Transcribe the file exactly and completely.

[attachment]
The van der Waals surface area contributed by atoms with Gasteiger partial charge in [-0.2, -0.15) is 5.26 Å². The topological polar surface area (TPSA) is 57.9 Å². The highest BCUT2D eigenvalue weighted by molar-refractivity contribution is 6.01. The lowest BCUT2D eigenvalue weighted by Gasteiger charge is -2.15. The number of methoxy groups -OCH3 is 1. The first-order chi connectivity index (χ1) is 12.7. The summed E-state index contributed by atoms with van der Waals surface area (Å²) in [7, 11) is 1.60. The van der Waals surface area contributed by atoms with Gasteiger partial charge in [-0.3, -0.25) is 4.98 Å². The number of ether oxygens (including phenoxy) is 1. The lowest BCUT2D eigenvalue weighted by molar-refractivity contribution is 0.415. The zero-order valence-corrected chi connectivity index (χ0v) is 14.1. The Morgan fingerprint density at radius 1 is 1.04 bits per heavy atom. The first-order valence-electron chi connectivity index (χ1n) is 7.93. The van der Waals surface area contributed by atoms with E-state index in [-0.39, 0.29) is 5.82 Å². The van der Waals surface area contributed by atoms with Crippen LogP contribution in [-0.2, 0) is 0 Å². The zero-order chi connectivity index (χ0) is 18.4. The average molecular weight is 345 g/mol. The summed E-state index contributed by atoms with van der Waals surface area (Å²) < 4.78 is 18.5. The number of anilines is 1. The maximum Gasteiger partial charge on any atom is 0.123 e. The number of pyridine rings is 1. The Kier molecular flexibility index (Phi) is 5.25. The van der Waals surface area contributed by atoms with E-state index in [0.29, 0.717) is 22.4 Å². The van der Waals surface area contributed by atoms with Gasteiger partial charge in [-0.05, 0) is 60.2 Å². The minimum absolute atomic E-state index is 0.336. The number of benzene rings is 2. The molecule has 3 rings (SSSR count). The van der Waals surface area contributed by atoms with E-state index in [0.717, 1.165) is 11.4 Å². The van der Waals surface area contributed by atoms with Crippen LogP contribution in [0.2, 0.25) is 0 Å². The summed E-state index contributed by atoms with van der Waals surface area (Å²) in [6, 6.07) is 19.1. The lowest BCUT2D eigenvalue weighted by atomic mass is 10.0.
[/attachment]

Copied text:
The van der Waals surface area contributed by atoms with Gasteiger partial charge in [-0.2, -0.15) is 5.26 Å². The topological polar surface area (TPSA) is 57.9 Å². The highest BCUT2D eigenvalue weighted by molar-refractivity contribution is 6.01. The lowest BCUT2D eigenvalue weighted by Gasteiger charge is -2.15. The number of methoxy groups -OCH3 is 1. The first-order chi connectivity index (χ1) is 12.7. The summed E-state index contributed by atoms with van der Waals surface area (Å²) in [7, 11) is 1.60. The van der Waals surface area contributed by atoms with Gasteiger partial charge in [-0.3, -0.25) is 4.98 Å². The number of ether oxygens (including phenoxy) is 1. The lowest BCUT2D eigenvalue weighted by molar-refractivity contribution is 0.415. The zero-order valence-corrected chi connectivity index (χ0v) is 14.1. The Morgan fingerprint density at radius 1 is 1.04 bits per heavy atom. The first-order valence-electron chi connectivity index (χ1n) is 7.93. The van der Waals surface area contributed by atoms with E-state index in [-0.39, 0.29) is 5.82 Å². The van der Waals surface area contributed by atoms with Crippen LogP contribution in [-0.2, 0) is 0 Å². The zero-order chi connectivity index (χ0) is 18.4. The average molecular weight is 345 g/mol. The summed E-state index contributed by atoms with van der Waals surface area (Å²) < 4.78 is 18.5. The number of anilines is 1. The maximum Gasteiger partial charge on any atom is 0.123 e. The number of pyridine rings is 1. The Kier molecular flexibility index (Phi) is 5.25. The van der Waals surface area contributed by atoms with E-state index in [0.29, 0.717) is 22.4 Å². The van der Waals surface area contributed by atoms with Gasteiger partial charge in [-0.05, 0) is 60.2 Å². The minimum absolute atomic E-state index is 0.336. The number of benzene rings is 2. The molecule has 3 rings (SSSR count). The van der Waals surface area contributed by atoms with E-state index in [0.717, 1.165) is 11.4 Å². The van der Waals surface area contributed by atoms with Crippen LogP contribution in [0.2, 0.25) is 0 Å². The summed E-state index contributed by atoms with van der Waals surface area (Å²) in [6, 6.07) is 19.1. The lowest BCUT2D eigenvalue weighted by atomic mass is 10.0.